Episode One– The E Bomb

  Thee E Bomb fell silently on Elk Junction during the night, but none of the citizens were awakened. It was a peculiar bomb; made no noise and destroyed only schools.

All the children in their new school clothes and neatly combed hair stood in awe that first morning of the new school term, staring in silence at the empty lots that were once their schools. Their silence was only momentary as they soon danced down the street gaily celebrating the event.

The community reacted in a predictable manner. After an emotional non ­productive mass meeting, a committee was formed to study the problem. The committee represented a cross section of the community – farmer, local businessman, housewife, Realtor, police chief, father, and a representative from a civil rights organization.

“I’m not too concerned about not having public schools,” the housewife commented. “Last year’s state test scores showed that the children aren’t learning anything anyway. The women I have talked to feel they could teach the children themselves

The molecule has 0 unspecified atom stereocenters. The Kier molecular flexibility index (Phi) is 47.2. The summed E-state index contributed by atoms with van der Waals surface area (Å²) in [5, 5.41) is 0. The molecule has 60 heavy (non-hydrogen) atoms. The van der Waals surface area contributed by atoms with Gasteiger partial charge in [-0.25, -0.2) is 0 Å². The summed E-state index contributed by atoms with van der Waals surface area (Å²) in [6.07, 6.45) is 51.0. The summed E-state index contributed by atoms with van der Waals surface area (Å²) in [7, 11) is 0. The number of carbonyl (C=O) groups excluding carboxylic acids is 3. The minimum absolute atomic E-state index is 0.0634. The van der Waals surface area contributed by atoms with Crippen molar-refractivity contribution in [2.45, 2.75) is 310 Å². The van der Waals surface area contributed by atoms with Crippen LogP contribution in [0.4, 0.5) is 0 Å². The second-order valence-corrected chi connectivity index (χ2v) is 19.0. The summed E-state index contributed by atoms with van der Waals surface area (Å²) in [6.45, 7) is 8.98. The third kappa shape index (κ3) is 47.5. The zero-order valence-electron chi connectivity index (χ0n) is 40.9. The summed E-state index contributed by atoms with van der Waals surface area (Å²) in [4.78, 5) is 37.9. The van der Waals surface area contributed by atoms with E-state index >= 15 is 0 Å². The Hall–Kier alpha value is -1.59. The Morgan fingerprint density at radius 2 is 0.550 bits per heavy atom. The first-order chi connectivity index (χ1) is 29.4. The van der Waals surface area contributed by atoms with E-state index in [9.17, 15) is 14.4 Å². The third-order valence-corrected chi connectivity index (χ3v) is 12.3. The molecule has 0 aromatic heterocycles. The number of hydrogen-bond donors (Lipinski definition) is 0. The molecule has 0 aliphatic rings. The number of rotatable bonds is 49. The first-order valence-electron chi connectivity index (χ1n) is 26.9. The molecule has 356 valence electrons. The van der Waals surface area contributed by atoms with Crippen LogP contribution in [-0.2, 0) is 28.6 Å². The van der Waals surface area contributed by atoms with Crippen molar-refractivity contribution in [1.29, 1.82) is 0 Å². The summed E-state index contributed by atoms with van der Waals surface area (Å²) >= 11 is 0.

“I agree,” added the father. “We could start giving the children some of the training in discipline that they aren’t getting in school. They don’t run schools the way they did when I went to school. We either behaved or got a spanking”

“Well, that solves our problem,” remarked the chairman. “It sounds like the community feels they could not only handle education themselves, but eliminate problems created by schools,” he continued.

he Realtor reacted immediately to this suggestion. “This sounds great to me. Think of all the money we could save on property taxes and we could do away with all those silly tax elections with the educators begging for more money. We could cut property taxes in half”

“This sounds great to me,” was the immediate reaction of the farmer, “Those school administrators are poor businessmen and throw most of our tax money away.”

The civil rights leader was in deep thought during this exchange of ideas. He finally reacted with a smile on his face. “You know,” he said, “This could solve the school segregation problem and we wouldn’t have all these violent arguments about busing and neighborhood schools.”

The discussion continued in this vein with members discovering that the elimination of schools would solves many problems such as smoking on campus, sex education, unfair treatment of students by principals and teachers, and hundreds of other complaints commonly directed at public schools. This was a therapeutic activity as members had a chance to unload all their hostilities. The meeting was adjourned with an agreement that education in the community would be handled by parents. A meeting date was set for June 10, 1975 to evaluate the year’s program.

June 10. 1972

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